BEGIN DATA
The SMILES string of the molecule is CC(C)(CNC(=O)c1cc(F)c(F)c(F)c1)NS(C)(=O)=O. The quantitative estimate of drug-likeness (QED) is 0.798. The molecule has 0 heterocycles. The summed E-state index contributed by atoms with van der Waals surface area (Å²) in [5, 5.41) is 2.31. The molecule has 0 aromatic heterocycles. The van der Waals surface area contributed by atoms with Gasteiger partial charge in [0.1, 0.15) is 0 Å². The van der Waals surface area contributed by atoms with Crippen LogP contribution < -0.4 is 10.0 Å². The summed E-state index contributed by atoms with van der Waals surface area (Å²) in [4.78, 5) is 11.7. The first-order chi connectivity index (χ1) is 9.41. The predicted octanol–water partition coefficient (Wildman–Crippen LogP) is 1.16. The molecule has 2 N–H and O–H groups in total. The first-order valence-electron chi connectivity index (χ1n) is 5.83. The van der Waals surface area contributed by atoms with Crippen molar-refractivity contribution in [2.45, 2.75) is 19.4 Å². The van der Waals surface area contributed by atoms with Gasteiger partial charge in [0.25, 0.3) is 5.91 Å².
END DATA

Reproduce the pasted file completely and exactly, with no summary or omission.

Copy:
The SMILES string of the molecule is CC(C)(CNC(=O)c1cc(F)c(F)c(F)c1)NS(C)(=O)=O. The quantitative estimate of drug-likeness (QED) is 0.798. The molecule has 0 heterocycles. The summed E-state index contributed by atoms with van der Waals surface area (Å²) in [5, 5.41) is 2.31. The molecule has 0 aromatic heterocycles. The van der Waals surface area contributed by atoms with Gasteiger partial charge in [0.1, 0.15) is 0 Å². The van der Waals surface area contributed by atoms with Crippen LogP contribution < -0.4 is 10.0 Å². The summed E-state index contributed by atoms with van der Waals surface area (Å²) in [4.78, 5) is 11.7. The first-order chi connectivity index (χ1) is 9.41. The predicted octanol–water partition coefficient (Wildman–Crippen LogP) is 1.16. The molecule has 2 N–H and O–H groups in total. The first-order valence-electron chi connectivity index (χ1n) is 5.83. The van der Waals surface area contributed by atoms with Crippen molar-refractivity contribution in [2.45, 2.75) is 19.4 Å². The van der Waals surface area contributed by atoms with Gasteiger partial charge in [0.25, 0.3) is 5.91 Å².